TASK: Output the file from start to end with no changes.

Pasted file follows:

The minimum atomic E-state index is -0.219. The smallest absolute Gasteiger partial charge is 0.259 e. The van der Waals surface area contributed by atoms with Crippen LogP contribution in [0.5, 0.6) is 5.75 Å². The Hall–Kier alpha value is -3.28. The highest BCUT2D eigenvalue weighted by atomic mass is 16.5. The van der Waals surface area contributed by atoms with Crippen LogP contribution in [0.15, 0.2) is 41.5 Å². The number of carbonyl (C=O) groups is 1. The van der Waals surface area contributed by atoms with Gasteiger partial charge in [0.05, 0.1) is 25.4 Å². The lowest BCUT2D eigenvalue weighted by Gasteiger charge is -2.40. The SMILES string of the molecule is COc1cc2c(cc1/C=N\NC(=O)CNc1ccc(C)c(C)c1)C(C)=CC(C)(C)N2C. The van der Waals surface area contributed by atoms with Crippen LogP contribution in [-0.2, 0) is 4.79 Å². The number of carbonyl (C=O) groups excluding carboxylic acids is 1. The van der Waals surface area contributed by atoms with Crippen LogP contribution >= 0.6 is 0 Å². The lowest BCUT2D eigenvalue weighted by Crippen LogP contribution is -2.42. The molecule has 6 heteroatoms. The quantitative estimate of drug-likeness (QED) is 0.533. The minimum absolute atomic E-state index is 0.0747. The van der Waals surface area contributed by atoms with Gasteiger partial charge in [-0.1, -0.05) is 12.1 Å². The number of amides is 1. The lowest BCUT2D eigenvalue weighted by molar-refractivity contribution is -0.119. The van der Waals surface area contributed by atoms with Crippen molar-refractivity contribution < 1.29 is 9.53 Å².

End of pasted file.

The minimum atomic E-state index is -0.219. The smallest absolute Gasteiger partial charge is 0.259 e. The van der Waals surface area contributed by atoms with Crippen LogP contribution in [0.5, 0.6) is 5.75 Å². The Hall–Kier alpha value is -3.28. The highest BCUT2D eigenvalue weighted by atomic mass is 16.5. The van der Waals surface area contributed by atoms with Crippen LogP contribution in [0.15, 0.2) is 41.5 Å². The number of carbonyl (C=O) groups is 1. The van der Waals surface area contributed by atoms with Gasteiger partial charge in [0.05, 0.1) is 25.4 Å². The lowest BCUT2D eigenvalue weighted by Gasteiger charge is -2.40. The SMILES string of the molecule is COc1cc2c(cc1/C=N\NC(=O)CNc1ccc(C)c(C)c1)C(C)=CC(C)(C)N2C. The van der Waals surface area contributed by atoms with Crippen LogP contribution in [-0.2, 0) is 4.79 Å². The number of carbonyl (C=O) groups excluding carboxylic acids is 1. The van der Waals surface area contributed by atoms with Crippen LogP contribution >= 0.6 is 0 Å². The lowest BCUT2D eigenvalue weighted by Crippen LogP contribution is -2.42. The molecule has 6 heteroatoms. The quantitative estimate of drug-likeness (QED) is 0.533. The minimum absolute atomic E-state index is 0.0747. The van der Waals surface area contributed by atoms with Gasteiger partial charge in [-0.1, -0.05) is 12.1 Å². The number of amides is 1. The lowest BCUT2D eigenvalue weighted by molar-refractivity contribution is -0.119. The van der Waals surface area contributed by atoms with Crippen molar-refractivity contribution < 1.29 is 9.53 Å².